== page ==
State expenses are expected to grow faster than revenue starting in 2019, according to a five-year budget forecast.
The report by nonpartisan legislative staff offers a half-dozen suggestions for dealing with future shortfalls, including not paying for inflationary increases in spending items such as state salaries; using money unspent from previous years; calling off planned income tax cuts; or increasing the sales tax rate from 4.75 percent to 5 percent.
The budget projections prepared by the legislature’s Fiscal Research Division show shortfalls of $1.2 billion to $1.4 billion in years 2019-2020 to 2021-2022.
Sen. Dan Blue’s office said the Senate Democratic leader from Raleigh requested the information in the last week of June. It was delivered late last week.
Never miss a local story.
The projections assume the state offers all services it does now, and factors in projected growth in public schools, community colleges, universities and Medicaid spending. Projections of annual spending growth range from 4.1 percent to 5.3 percent.
The state must pass a balanced budget. The General Assembly cannot approve a spending plan knowing the state won’t have enough money to pay for it.
The Republican-led legislature has been rewriting the tax code, starting in 2013 when it cut income tax rates, eliminated some tax credits and deductions, and increased taxes on electricity, movie tickets and other amusements.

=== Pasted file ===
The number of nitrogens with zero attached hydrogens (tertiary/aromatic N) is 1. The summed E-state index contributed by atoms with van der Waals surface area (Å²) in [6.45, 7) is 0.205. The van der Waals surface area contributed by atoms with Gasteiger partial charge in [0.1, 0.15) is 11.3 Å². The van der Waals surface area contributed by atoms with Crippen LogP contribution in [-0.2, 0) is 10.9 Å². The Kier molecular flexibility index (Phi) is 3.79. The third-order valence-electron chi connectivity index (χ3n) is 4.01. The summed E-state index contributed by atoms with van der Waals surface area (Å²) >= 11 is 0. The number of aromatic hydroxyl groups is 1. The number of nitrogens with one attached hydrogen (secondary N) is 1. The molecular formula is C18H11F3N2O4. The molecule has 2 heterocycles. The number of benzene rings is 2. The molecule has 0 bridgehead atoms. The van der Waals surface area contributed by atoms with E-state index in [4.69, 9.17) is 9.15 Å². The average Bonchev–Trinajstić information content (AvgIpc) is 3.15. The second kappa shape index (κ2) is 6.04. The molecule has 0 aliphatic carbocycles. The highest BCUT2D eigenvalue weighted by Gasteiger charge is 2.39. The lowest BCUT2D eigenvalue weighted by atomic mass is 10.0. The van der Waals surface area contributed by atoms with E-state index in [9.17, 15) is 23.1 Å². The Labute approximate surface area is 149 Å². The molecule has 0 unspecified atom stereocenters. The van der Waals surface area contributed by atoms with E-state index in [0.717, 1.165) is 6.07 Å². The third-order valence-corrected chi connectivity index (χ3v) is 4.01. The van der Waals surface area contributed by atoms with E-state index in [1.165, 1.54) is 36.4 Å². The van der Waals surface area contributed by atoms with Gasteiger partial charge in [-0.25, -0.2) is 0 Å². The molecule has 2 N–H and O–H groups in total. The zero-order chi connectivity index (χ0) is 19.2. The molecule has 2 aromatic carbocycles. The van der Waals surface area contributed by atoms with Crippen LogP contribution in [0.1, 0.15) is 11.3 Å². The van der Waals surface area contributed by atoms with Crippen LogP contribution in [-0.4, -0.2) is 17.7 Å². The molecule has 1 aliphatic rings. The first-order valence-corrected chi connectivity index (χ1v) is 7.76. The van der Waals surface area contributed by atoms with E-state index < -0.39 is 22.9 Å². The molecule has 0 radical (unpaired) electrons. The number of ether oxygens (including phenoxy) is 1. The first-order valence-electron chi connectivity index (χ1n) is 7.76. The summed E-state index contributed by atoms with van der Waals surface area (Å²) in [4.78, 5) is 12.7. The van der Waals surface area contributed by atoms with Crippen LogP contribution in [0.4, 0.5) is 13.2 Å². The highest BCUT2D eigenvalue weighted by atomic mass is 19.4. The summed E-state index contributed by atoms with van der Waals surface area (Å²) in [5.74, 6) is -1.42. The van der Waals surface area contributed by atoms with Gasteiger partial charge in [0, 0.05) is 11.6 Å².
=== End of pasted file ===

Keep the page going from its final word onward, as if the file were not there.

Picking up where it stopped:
A new round of income tax reductions set for January 2019 would cut the corporate rate from 3 percent to 2.5 percent and the personal income tax rate from 5.49 percent to 5.25 percent, among other changes.
Blue said in a statement that the report shines a light on how Republican budgeting is hurting the state.
“We’re still reviewing all of the details of this budget and really understanding what it will do to North Carolina in the long-term,” he said. “The numbers are clear – tax cuts have taken priority over our state’s core responsibilities. This is not healthy and it is not a responsible way to operate.”
Amy Auth, spokeswoman for Senate Republicans, said in a statement that Republicans aren’t going to let government grow as much as the projection shows.
“Legislative Republicans have no plans to expand government by a whopping 20 percent over the next five years – but leave it to the Democrat politicians responsible for recklessly spending our state into a $2.5 billion budget deficit to erroneously presume we plan to spend at unsustainable levels like they used to, when our track record of spending restraint and middle class tax relief has led to consecutive budget surpluses and a booming economy,” she said.
“Our nonpartisan fiscal research staff projects state revenue to grow more than $3.5 billion over the next five years, even with major tax cuts to the middle class. We have out-performed projections for three years in a row, and only Democrats would consider $3.5 billion in additional taxpayer dollars a ‘cut’ to state government.”